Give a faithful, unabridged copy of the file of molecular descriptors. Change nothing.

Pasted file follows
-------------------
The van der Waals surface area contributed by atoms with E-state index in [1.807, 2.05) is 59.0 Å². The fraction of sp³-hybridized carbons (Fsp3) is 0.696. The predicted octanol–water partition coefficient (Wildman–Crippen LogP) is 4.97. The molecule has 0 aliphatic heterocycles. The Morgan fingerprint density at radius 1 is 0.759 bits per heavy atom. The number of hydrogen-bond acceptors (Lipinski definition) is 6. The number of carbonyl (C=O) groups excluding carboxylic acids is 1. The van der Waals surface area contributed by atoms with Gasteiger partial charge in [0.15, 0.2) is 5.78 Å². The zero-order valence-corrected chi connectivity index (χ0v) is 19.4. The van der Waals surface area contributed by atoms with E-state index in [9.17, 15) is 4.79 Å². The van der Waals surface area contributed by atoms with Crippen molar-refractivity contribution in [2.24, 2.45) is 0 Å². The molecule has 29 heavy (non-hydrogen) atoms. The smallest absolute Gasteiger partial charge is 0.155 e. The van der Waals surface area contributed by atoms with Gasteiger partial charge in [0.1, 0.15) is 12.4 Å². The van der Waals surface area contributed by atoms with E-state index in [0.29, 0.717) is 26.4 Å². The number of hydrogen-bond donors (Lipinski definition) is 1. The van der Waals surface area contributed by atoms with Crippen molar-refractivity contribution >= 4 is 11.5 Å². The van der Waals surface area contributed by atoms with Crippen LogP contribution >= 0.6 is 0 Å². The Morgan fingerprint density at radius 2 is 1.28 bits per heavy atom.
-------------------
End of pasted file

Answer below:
The van der Waals surface area contributed by atoms with E-state index in [1.807, 2.05) is 59.0 Å². The fraction of sp³-hybridized carbons (Fsp3) is 0.696. The predicted octanol–water partition coefficient (Wildman–Crippen LogP) is 4.97. The molecule has 0 aliphatic heterocycles. The Morgan fingerprint density at radius 1 is 0.759 bits per heavy atom. The number of hydrogen-bond acceptors (Lipinski definition) is 6. The number of carbonyl (C=O) groups excluding carboxylic acids is 1. The van der Waals surface area contributed by atoms with Gasteiger partial charge in [0.15, 0.2) is 5.78 Å². The zero-order valence-corrected chi connectivity index (χ0v) is 19.4. The van der Waals surface area contributed by atoms with E-state index in [9.17, 15) is 4.79 Å². The van der Waals surface area contributed by atoms with Crippen molar-refractivity contribution in [2.24, 2.45) is 0 Å². The molecule has 29 heavy (non-hydrogen) atoms. The smallest absolute Gasteiger partial charge is 0.155 e. The van der Waals surface area contributed by atoms with Gasteiger partial charge in [0.1, 0.15) is 12.4 Å². The van der Waals surface area contributed by atoms with E-state index in [0.29, 0.717) is 26.4 Å². The number of hydrogen-bond donors (Lipinski definition) is 1. The van der Waals surface area contributed by atoms with Crippen molar-refractivity contribution >= 4 is 11.5 Å². The van der Waals surface area contributed by atoms with Crippen LogP contribution >= 0.6 is 0 Å². The Morgan fingerprint density at radius 2 is 1.28 bits per heavy atom.